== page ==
Meanwhile, the China factor triggered deep corrections in the global financial markets in the third quarter.  A slew of economic data suggesting a slowdown in the Chinese economy sparked investors’ worries about the outlook for China as the key engine of global growth, and that for the global economy more generally.  Compounded by the Mainland stock market turmoil and the knock-on effects of the RMB exchange rate reform in August, investors’ sentiment in the global financial markets worsened noticeably in the third quarter.  Volatilities in equities, commodities, currencies and high-yield bonds in most markets spiked to levels rarely seen since the outbreak of the global financial crisis in 2008:


- The US Dow Jones Industrial Average Index once lost over 1,000 points on 24 August.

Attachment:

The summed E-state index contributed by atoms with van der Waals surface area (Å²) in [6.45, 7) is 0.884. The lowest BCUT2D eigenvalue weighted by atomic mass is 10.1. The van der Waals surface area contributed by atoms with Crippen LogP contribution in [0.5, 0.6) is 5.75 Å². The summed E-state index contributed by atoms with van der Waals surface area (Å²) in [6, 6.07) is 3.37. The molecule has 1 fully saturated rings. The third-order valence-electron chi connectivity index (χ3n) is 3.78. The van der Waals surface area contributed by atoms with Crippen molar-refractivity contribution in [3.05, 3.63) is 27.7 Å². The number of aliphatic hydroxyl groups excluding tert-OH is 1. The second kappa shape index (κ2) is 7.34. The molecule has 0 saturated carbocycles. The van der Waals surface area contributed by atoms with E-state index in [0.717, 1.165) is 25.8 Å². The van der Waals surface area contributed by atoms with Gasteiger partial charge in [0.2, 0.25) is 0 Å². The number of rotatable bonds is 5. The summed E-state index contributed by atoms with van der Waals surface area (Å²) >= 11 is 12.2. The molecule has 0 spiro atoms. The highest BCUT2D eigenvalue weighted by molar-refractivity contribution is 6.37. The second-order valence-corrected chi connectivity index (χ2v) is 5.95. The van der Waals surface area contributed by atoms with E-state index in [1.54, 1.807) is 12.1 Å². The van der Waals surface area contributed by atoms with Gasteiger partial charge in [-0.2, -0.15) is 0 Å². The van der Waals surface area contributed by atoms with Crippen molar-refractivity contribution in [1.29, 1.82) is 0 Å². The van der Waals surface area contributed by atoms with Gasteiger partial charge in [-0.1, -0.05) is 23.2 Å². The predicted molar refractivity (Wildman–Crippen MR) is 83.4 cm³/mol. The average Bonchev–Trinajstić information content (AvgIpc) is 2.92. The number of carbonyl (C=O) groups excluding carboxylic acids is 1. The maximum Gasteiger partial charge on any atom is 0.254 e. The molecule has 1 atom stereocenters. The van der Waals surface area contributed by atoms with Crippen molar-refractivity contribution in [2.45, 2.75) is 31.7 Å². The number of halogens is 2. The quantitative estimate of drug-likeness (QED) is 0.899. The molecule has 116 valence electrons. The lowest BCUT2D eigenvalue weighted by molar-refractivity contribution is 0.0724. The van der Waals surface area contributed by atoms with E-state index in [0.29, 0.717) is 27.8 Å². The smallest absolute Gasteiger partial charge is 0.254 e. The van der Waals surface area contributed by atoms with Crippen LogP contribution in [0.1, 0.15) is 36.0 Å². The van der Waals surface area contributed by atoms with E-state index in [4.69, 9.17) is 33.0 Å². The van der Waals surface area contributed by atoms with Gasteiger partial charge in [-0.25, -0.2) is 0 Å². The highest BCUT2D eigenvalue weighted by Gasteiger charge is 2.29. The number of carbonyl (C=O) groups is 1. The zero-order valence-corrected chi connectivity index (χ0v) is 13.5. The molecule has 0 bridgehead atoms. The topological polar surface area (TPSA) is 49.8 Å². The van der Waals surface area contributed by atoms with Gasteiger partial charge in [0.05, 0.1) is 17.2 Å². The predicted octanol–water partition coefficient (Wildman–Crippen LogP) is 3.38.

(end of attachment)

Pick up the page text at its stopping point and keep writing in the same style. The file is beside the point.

- The Hang Seng Index fell a cumulative 5,404 points, or 20.6%, in the third quarter, its worst quarterly fall in terms of points.

- The Shanghai Shenzhen CSI 300 Index dropped by 1,270 points, or 28.4%, in the third quarter, its biggest fall in a single quarter since the first quarter of 2008.


Commodities and Options

- Crude oil futures in New York at one stage plunged below US$39 a barrel to a new low since the 2008-09 global financial crisis.

- The Chicago Board Options Exchange Market Volatility Index (VIX), dubbed the “fear gauge”, surpassed 50 for the first time since March 2009.



- The currencies of some emerging market economies dropped to lows not seen since the 1997-98 Asian financial crisis, with the Brazilian real plunging over 30% earlier this year.

- RMB depreciated by more than 2% in the third quarter, with the central parity rate against the US dollar registering its biggest single-week fall.